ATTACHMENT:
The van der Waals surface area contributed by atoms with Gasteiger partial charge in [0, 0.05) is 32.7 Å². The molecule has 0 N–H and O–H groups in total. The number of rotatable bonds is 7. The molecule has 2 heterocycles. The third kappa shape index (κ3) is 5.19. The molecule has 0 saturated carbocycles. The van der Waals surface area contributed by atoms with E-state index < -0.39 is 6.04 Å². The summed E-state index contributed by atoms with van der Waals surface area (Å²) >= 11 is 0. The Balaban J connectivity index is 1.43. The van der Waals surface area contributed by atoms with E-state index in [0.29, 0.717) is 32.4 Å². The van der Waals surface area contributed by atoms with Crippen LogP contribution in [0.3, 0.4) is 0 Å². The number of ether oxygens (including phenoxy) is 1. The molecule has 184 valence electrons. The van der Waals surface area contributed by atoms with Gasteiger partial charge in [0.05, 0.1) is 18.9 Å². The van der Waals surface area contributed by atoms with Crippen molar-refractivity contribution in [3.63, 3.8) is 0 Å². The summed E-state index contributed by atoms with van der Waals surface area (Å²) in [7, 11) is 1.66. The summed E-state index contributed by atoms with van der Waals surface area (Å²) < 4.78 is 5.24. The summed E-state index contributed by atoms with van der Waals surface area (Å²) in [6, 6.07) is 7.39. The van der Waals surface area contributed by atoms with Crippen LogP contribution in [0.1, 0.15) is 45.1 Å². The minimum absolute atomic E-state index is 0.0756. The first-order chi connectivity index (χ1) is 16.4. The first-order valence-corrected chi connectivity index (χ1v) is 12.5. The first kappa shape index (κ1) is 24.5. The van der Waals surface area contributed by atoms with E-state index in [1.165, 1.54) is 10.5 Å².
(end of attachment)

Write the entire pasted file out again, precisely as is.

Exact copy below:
The van der Waals surface area contributed by atoms with Gasteiger partial charge in [0, 0.05) is 32.7 Å². The molecule has 0 N–H and O–H groups in total. The number of rotatable bonds is 7. The molecule has 2 heterocycles. The third kappa shape index (κ3) is 5.19. The molecule has 0 saturated carbocycles. The van der Waals surface area contributed by atoms with E-state index < -0.39 is 6.04 Å². The summed E-state index contributed by atoms with van der Waals surface area (Å²) >= 11 is 0. The Balaban J connectivity index is 1.43. The van der Waals surface area contributed by atoms with E-state index in [0.29, 0.717) is 32.4 Å². The van der Waals surface area contributed by atoms with Crippen LogP contribution in [0.3, 0.4) is 0 Å². The number of ether oxygens (including phenoxy) is 1. The molecule has 184 valence electrons. The van der Waals surface area contributed by atoms with Gasteiger partial charge in [0.05, 0.1) is 18.9 Å². The van der Waals surface area contributed by atoms with Crippen molar-refractivity contribution in [3.63, 3.8) is 0 Å². The summed E-state index contributed by atoms with van der Waals surface area (Å²) in [7, 11) is 1.66. The summed E-state index contributed by atoms with van der Waals surface area (Å²) < 4.78 is 5.24. The summed E-state index contributed by atoms with van der Waals surface area (Å²) in [6, 6.07) is 7.39. The van der Waals surface area contributed by atoms with Crippen LogP contribution in [0.1, 0.15) is 45.1 Å². The minimum absolute atomic E-state index is 0.0756. The first-order chi connectivity index (χ1) is 16.4. The first-order valence-corrected chi connectivity index (χ1v) is 12.5. The first kappa shape index (κ1) is 24.5. The van der Waals surface area contributed by atoms with E-state index in [1.165, 1.54) is 10.5 Å².